For release: March 26, 2010
For press information, contact Dr. Karen Weddle-West, 901/678-4212
To increase awareness of the value of graduate-level education and the contributions
of graduate students, Tenn. Gov. Phil Bredesen has proclaimed April 5-9 to be Graduate
Education Week in Tennessee. Events will include research forums, recruitment fairs,
conferences and scholarly presentations.
Graduate education attracts more than 37,462 students to Tennessee universities annually
from across the nation and the world, and more than 11,080 advanced degrees are awarded
each year. Tuition and fees generate more than $250 million for the state.
Graduate-level education has benefits for its students as well. According to U.S.
Census data, a master’s degree increases lifetime earnings by $400,000, and a doctoral
degree increases lifetime earnings by $1.5 million.
The University of Memphis will observe the week in several ways, including two events
on campus and one in Nashville:
Monday, April 5, 10 a.m.-12:30 p.m., University Center Ballroom
21st annual Student Research Forum
Student research posters will be presented from 10 to 11:30 a.m., followed by an awards
ceremony. The Forum, which is free and open to all, will feature graduate and undergraduate
students’ research. Approximately 120 students will participate in the Forum, presenting
research from such fields as engineering, physical and applied sciences, life/health
sciences, liberal and fine arts, education, business, social and behavioral sciences,
and math and computer science. Cash prizes will be awarded to students whose research
is judged exemplary. The Student Research Forum is co-sponsored by the Graduate School
and the Helen Hardin Honors Program.
Friday, April 9, 11 a.m.-2 p.m.,University Center Atrium
Phase 1: “Hearts for Haitian and Chilean Relief “
In January, a 7.0 magnitude earthquake hit the small island country of Haiti, devastating
its infrastructure and affecting the lives of millions. In February, the South American
nation of Chile was hit by an earthquake of 8.8 magnitude, causing the Chilean president
to declare a state of catastrophe. The Graduate Student Association (GSA) is coordinating
a series of fundraising events to benefit the victims of these disasters.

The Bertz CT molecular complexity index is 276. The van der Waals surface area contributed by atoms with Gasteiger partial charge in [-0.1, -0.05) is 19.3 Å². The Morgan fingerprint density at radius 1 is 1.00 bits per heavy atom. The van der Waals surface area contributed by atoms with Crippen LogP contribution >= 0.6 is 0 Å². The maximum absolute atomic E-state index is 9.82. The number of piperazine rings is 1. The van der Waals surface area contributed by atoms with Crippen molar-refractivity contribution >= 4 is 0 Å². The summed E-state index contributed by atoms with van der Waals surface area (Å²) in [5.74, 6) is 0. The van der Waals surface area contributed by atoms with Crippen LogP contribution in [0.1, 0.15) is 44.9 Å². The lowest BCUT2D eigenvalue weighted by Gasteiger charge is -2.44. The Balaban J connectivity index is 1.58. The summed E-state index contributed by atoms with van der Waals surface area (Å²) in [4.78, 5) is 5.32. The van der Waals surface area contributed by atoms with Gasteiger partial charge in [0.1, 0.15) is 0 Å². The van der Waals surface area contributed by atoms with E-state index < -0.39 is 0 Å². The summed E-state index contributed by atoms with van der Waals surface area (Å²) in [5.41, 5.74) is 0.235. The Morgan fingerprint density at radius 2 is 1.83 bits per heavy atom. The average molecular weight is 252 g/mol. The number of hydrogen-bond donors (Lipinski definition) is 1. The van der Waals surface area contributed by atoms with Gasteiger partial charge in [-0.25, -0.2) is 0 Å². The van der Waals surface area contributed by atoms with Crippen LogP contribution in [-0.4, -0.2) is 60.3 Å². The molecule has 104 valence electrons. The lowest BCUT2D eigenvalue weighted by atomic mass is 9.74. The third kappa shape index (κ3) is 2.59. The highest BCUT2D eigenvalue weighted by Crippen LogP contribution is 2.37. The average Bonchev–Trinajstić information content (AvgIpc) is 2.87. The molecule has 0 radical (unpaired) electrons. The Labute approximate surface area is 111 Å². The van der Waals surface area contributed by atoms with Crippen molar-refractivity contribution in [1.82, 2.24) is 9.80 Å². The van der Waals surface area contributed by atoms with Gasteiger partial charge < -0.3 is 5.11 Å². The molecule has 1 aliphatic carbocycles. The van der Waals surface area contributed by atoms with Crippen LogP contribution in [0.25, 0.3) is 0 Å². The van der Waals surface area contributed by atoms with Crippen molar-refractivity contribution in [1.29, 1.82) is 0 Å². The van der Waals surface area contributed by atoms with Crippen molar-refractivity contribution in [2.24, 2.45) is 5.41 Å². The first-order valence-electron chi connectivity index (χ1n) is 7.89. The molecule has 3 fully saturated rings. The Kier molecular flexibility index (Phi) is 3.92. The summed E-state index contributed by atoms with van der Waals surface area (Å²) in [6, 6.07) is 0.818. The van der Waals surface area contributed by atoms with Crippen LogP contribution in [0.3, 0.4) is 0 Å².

Graduate students will collect donations in the atrium of the new University Center.
For each dollar given, the donor will receive a paper heart to color and sign. Once
this phase of the project is complete, the hearts will be displayed on campus to illustrate
the concern of the University of Memphis for the victims of this disaster.
Donations from faculty, staff, and students who are not often on campus will be collected
through April 9th in the offices of the associate deans of each college or school and in the Graduate
School offices, 215 Administration Building. Easily identifiable canisters marked
“Hearts for Haitian and Chilean Relief” will be available for those donations.
Phase 2: “Shake the Quake Benefit and Presentation”
Also on Friday, a Memphis representative of the American Red Cross will accept the
U of M donations on behalf of that organization, which will facilitate the distribution
of the funds in Haiti. This event will feature entertainment including faculty and
students performing Caribbean dances and playing steel drums.
The GSA has set a goal of $21,540, representing approximately $1 for every student
attending The University of Memphis.
The third event, “Celebrating Graduate Student Research in Tennessee,” will take place
at Nashville’s Legislative Plaza on Wednesday, April 7, from 8 a.m. to noon, when graduate students from institutions of higher learning throughout Tennessee
will present their research posters to legislators. U of M student Pam Hurley, who is seeking a master’s degree in architecture, will
present her research that is being conducted in Henning, Tenn.
The project, initially funded through a federal/state grant, has evolved considerably
over the past year. Pam has expanded the concept of community revitalization beyond
the traditional realm of architecture and design and has incorporated story gathering,
storytelling, and performance art, among others, into the process. She is also integrating
the work into her Master of Architecture thesis.
For more information, call GSA President Sean Connable, GSA Special Events Coordinator
Sera Babakus, or Dr. Karen Weddle-West, U of M vice provost for Graduate Studies,